In other crafty news, I’ve discovered Crayola Model Magic, which is a strange sort of air-drying clay for microbes which dries as light as polystyrene. Since our local pottery cafe has closed down – I decided to give it a try to see if I could make a baby handprint for Matilda.

As it turned out, there was enough in a 4oz packet to make handprints for both microbes, so I’m planning to frame them together in a box frame.

And, with what was left, James and I made a witch…

We painted her when she was dry on Halloween, which worked out ok except for the fact that the black paint still rubs off onto fingers when she’s played with. If we ever use this stuff again, we’ll need to invest in some sort of sealant or varnish.

In TV news, Mildred remains the most square-eyed baby ever born. I mean – ok – she’d have to be a bit square eyed if she wants to fit in around here but I swear she’s worse than the rest of us. She certainly gets grizzly if she doesn’t get her late afternoon quota of YouTube baby videos.

The boybot’s current Netflix obsession is Go, Diego Go!  (Dora the Explorer‘s even shoutier cousin). Diego travels the world with his pet baby jaguar looking for animals to rescue. As you might expect, Dora no longer gets a look in. Now the boy’s future career aspirations have been upgraded to safari keeper/artist/animal rescuer.  (He is also planning to recruit Matilda into this life plan.)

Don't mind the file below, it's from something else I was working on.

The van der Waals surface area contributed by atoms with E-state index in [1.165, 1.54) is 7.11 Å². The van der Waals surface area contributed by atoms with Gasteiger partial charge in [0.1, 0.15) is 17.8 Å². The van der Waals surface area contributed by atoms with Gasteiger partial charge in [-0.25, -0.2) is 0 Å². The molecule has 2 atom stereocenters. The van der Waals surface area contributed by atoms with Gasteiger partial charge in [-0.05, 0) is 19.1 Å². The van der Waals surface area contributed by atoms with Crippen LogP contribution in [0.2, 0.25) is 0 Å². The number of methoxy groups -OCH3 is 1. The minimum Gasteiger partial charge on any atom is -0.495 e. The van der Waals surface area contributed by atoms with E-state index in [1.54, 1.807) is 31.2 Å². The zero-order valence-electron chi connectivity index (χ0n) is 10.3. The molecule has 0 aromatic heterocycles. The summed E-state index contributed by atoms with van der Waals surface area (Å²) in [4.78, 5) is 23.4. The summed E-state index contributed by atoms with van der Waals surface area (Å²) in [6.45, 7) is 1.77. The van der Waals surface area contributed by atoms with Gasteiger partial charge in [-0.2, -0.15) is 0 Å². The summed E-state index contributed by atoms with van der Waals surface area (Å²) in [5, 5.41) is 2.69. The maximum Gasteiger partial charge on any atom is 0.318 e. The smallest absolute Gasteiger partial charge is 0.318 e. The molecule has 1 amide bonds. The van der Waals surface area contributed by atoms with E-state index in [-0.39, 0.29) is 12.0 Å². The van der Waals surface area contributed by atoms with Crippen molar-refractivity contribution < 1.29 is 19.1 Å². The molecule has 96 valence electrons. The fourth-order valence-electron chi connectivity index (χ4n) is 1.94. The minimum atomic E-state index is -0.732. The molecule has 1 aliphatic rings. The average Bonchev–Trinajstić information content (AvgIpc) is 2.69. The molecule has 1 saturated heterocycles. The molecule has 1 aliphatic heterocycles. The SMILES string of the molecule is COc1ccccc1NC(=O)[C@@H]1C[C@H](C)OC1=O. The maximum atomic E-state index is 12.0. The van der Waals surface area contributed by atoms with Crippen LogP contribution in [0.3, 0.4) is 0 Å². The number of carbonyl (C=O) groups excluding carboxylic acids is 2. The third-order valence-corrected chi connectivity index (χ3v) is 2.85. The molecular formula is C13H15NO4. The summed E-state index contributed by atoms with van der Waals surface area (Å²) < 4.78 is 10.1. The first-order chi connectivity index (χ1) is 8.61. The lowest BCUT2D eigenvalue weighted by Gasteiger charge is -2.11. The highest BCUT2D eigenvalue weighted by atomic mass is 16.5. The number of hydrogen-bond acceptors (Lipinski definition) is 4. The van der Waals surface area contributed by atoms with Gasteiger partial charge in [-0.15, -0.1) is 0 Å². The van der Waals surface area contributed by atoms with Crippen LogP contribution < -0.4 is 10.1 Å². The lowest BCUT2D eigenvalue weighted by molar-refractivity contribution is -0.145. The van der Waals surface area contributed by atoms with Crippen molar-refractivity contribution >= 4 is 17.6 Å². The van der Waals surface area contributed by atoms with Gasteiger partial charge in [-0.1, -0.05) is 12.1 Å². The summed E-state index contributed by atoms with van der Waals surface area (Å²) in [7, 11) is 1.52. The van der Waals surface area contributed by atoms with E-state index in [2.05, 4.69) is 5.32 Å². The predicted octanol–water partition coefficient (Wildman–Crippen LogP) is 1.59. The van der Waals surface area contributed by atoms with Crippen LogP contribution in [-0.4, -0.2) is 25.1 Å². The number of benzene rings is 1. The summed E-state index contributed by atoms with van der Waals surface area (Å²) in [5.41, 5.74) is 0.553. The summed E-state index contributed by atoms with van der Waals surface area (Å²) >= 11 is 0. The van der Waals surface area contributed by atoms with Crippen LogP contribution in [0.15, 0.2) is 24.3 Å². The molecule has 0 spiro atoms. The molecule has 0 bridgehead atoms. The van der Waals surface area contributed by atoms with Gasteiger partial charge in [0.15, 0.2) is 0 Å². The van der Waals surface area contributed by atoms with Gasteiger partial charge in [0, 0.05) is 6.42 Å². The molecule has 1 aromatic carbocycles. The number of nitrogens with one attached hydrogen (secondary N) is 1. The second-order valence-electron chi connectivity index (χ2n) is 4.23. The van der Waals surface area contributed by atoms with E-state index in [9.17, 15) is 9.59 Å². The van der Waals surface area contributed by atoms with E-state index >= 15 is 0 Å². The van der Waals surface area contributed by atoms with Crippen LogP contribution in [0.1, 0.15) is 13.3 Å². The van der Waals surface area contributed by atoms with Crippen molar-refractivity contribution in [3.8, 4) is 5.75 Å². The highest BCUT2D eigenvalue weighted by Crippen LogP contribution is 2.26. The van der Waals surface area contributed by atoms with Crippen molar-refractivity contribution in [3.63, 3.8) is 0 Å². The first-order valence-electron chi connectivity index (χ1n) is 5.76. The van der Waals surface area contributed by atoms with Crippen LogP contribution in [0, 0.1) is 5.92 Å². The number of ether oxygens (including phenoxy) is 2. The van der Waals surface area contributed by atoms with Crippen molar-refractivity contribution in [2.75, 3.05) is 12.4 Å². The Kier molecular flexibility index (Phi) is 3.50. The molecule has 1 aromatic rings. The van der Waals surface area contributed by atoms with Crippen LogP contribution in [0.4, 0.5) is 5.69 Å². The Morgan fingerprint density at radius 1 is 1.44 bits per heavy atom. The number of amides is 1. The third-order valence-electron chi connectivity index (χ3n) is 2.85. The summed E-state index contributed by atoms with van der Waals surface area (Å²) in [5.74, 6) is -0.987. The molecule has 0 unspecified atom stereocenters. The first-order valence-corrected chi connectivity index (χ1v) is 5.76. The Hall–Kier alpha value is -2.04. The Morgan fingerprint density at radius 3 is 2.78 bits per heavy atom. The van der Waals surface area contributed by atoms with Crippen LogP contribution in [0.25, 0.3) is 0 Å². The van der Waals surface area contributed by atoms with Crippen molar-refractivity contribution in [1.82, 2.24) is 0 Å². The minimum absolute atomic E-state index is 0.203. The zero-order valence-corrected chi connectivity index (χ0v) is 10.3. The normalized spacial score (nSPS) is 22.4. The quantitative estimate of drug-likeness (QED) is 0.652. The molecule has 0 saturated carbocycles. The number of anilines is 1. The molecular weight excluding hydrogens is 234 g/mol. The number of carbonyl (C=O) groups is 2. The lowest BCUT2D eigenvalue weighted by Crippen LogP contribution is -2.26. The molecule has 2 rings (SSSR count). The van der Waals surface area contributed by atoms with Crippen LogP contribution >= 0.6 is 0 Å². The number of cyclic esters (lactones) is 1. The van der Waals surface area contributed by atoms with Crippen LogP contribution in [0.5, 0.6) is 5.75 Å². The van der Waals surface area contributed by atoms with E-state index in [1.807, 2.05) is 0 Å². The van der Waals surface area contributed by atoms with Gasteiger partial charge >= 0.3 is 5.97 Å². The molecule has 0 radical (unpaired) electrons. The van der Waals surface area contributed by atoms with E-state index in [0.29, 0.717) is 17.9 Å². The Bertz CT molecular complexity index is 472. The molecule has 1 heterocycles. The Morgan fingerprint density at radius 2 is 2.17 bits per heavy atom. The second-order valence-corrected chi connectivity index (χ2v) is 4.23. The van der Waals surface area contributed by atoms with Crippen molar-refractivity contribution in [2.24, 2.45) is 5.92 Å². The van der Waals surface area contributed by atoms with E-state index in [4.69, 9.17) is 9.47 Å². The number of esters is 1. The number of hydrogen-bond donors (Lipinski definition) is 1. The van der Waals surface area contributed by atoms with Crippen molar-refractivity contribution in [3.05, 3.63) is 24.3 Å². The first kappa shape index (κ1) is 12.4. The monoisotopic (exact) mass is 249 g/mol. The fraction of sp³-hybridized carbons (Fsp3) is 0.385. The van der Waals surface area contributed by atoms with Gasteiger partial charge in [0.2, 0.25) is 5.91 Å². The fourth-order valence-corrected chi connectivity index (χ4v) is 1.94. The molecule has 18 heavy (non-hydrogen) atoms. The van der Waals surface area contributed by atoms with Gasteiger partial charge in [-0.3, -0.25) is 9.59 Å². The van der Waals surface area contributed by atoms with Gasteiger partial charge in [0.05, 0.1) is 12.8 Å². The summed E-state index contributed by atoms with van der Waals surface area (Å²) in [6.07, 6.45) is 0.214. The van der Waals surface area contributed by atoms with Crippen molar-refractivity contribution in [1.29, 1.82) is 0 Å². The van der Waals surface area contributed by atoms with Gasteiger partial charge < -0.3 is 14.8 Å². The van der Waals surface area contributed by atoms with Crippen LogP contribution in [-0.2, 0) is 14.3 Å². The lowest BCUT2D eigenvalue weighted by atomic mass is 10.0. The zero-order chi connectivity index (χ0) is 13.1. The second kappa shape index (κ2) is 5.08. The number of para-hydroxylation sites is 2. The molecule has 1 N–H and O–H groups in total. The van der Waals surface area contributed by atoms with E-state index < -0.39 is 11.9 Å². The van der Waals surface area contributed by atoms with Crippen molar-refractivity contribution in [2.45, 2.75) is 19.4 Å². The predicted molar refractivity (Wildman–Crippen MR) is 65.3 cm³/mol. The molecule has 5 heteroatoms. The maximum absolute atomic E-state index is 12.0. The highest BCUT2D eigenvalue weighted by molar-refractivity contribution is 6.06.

Well that’s all I have to ramble about for now. So I shall say adieu with a couple of cute pics…


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Why don’t you

Mildred is 5 months old today and has decided that, from now on, water noises will no longer suffice as a magic off-switch. These days, if we desire 10 minutes of hands-free peace, she’ll settle for nothing less than music with accompanying pictures.

Hence she has come into the YouTube fold and appears to be embracing Bollywood’s finest nursery rhymes with the same square-eyed gusto that her brother did. What on earth did we do before smart phones?


(She’s nowhere near as blonde as she looks in this pic – it must just be the light)

In Mildred’s case, the videos mostly come in useful during The Grizzle Hours (aka 5pm – 8pm) when she undergoes a full gremlin metamorphosis to coincide with us having to feed, bathe, storify & bed the microbe. Not to mention cooking and eating our own dinner.